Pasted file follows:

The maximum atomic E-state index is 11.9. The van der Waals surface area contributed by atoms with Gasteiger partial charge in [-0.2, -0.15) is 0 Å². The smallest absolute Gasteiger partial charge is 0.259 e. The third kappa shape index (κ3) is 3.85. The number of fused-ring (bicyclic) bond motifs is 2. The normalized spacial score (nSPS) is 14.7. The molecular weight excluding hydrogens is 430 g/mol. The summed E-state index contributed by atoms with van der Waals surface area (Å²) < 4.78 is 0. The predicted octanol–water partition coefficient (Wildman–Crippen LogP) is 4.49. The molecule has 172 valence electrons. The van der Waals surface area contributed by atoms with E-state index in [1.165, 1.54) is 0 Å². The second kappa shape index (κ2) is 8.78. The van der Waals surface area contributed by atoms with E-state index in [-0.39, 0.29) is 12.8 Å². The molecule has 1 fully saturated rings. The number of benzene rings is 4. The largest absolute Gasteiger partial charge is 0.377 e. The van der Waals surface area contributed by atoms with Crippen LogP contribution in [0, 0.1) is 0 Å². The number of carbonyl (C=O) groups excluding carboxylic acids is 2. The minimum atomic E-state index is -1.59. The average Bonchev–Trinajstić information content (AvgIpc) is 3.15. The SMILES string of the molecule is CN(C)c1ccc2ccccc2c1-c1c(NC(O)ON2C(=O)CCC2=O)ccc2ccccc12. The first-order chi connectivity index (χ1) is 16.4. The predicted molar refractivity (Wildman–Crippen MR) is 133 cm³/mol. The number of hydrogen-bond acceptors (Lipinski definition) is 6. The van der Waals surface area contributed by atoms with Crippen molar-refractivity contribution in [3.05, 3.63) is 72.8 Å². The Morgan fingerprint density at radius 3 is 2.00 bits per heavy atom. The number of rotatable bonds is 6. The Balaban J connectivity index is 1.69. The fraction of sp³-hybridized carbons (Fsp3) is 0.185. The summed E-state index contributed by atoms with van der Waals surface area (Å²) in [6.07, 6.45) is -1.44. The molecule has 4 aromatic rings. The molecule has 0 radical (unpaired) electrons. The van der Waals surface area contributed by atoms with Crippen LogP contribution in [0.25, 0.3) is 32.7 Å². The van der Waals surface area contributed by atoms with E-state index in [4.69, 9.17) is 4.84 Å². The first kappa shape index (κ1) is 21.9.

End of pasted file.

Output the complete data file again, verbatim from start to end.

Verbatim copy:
The maximum atomic E-state index is 11.9. The van der Waals surface area contributed by atoms with Gasteiger partial charge in [-0.2, -0.15) is 0 Å². The smallest absolute Gasteiger partial charge is 0.259 e. The third kappa shape index (κ3) is 3.85. The number of fused-ring (bicyclic) bond motifs is 2. The normalized spacial score (nSPS) is 14.7. The molecular weight excluding hydrogens is 430 g/mol. The summed E-state index contributed by atoms with van der Waals surface area (Å²) < 4.78 is 0. The predicted octanol–water partition coefficient (Wildman–Crippen LogP) is 4.49. The molecule has 172 valence electrons. The van der Waals surface area contributed by atoms with E-state index in [1.165, 1.54) is 0 Å². The second kappa shape index (κ2) is 8.78. The van der Waals surface area contributed by atoms with E-state index in [-0.39, 0.29) is 12.8 Å². The molecule has 1 fully saturated rings. The number of benzene rings is 4. The largest absolute Gasteiger partial charge is 0.377 e. The van der Waals surface area contributed by atoms with Crippen LogP contribution in [0, 0.1) is 0 Å². The number of carbonyl (C=O) groups excluding carboxylic acids is 2. The minimum atomic E-state index is -1.59. The average Bonchev–Trinajstić information content (AvgIpc) is 3.15. The SMILES string of the molecule is CN(C)c1ccc2ccccc2c1-c1c(NC(O)ON2C(=O)CCC2=O)ccc2ccccc12. The first-order chi connectivity index (χ1) is 16.4. The predicted molar refractivity (Wildman–Crippen MR) is 133 cm³/mol. The number of hydrogen-bond acceptors (Lipinski definition) is 6. The van der Waals surface area contributed by atoms with Crippen molar-refractivity contribution in [3.05, 3.63) is 72.8 Å². The Morgan fingerprint density at radius 3 is 2.00 bits per heavy atom. The number of rotatable bonds is 6. The Balaban J connectivity index is 1.69. The fraction of sp³-hybridized carbons (Fsp3) is 0.185. The summed E-state index contributed by atoms with van der Waals surface area (Å²) in [6.07, 6.45) is -1.44. The molecule has 4 aromatic rings. The molecule has 0 radical (unpaired) electrons. The van der Waals surface area contributed by atoms with Crippen LogP contribution in [0.25, 0.3) is 32.7 Å². The van der Waals surface area contributed by atoms with E-state index in [4.69, 9.17) is 4.84 Å². The first kappa shape index (κ1) is 21.9.